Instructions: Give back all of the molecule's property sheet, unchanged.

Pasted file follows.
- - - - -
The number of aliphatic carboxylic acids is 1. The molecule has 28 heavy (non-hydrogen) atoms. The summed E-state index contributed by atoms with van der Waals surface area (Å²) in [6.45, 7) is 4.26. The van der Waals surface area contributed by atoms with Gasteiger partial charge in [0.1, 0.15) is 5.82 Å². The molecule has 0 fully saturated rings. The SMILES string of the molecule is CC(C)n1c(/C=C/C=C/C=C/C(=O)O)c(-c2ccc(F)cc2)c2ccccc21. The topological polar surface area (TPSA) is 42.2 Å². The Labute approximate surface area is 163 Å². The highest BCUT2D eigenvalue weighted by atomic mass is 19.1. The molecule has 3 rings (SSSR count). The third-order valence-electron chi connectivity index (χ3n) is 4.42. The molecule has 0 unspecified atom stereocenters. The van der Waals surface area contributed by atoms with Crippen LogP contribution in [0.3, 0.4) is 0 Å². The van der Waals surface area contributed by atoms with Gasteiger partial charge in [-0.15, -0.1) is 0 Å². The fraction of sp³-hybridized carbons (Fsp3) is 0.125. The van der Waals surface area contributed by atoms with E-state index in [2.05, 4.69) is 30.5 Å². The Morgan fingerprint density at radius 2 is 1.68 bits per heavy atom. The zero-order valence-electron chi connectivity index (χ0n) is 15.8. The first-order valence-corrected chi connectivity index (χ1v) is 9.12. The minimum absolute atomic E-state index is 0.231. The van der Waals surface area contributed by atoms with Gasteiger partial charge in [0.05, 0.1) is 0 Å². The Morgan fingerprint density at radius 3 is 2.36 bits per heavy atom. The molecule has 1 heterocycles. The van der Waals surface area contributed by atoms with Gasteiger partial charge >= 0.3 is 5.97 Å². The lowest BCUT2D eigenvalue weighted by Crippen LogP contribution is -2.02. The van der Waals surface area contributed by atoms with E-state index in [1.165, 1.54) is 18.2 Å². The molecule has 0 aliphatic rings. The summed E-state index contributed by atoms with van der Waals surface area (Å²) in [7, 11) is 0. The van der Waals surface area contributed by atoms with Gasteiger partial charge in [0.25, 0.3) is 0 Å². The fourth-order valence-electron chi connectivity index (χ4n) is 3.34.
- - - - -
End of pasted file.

The number of aliphatic carboxylic acids is 1. The molecule has 28 heavy (non-hydrogen) atoms. The summed E-state index contributed by atoms with van der Waals surface area (Å²) in [6.45, 7) is 4.26. The van der Waals surface area contributed by atoms with Gasteiger partial charge in [0.1, 0.15) is 5.82 Å². The molecule has 0 fully saturated rings. The SMILES string of the molecule is CC(C)n1c(/C=C/C=C/C=C/C(=O)O)c(-c2ccc(F)cc2)c2ccccc21. The topological polar surface area (TPSA) is 42.2 Å². The Labute approximate surface area is 163 Å². The highest BCUT2D eigenvalue weighted by atomic mass is 19.1. The molecule has 3 rings (SSSR count). The third-order valence-electron chi connectivity index (χ3n) is 4.42. The molecule has 0 unspecified atom stereocenters. The van der Waals surface area contributed by atoms with Crippen LogP contribution in [0.3, 0.4) is 0 Å². The van der Waals surface area contributed by atoms with Gasteiger partial charge in [-0.15, -0.1) is 0 Å². The fraction of sp³-hybridized carbons (Fsp3) is 0.125. The van der Waals surface area contributed by atoms with E-state index in [2.05, 4.69) is 30.5 Å². The Morgan fingerprint density at radius 2 is 1.68 bits per heavy atom. The zero-order valence-electron chi connectivity index (χ0n) is 15.8. The first-order valence-corrected chi connectivity index (χ1v) is 9.12. The minimum absolute atomic E-state index is 0.231. The van der Waals surface area contributed by atoms with Gasteiger partial charge in [0.05, 0.1) is 0 Å². The Morgan fingerprint density at radius 3 is 2.36 bits per heavy atom. The molecule has 1 heterocycles. The van der Waals surface area contributed by atoms with Gasteiger partial charge >= 0.3 is 5.97 Å². The lowest BCUT2D eigenvalue weighted by Crippen LogP contribution is -2.02. The van der Waals surface area contributed by atoms with E-state index in [1.165, 1.54) is 18.2 Å². The molecule has 0 aliphatic rings. The summed E-state index contributed by atoms with van der Waals surface area (Å²) in [7, 11) is 0. The van der Waals surface area contributed by atoms with Gasteiger partial charge in [0.25, 0.3) is 0 Å². The fourth-order valence-electron chi connectivity index (χ4n) is 3.34.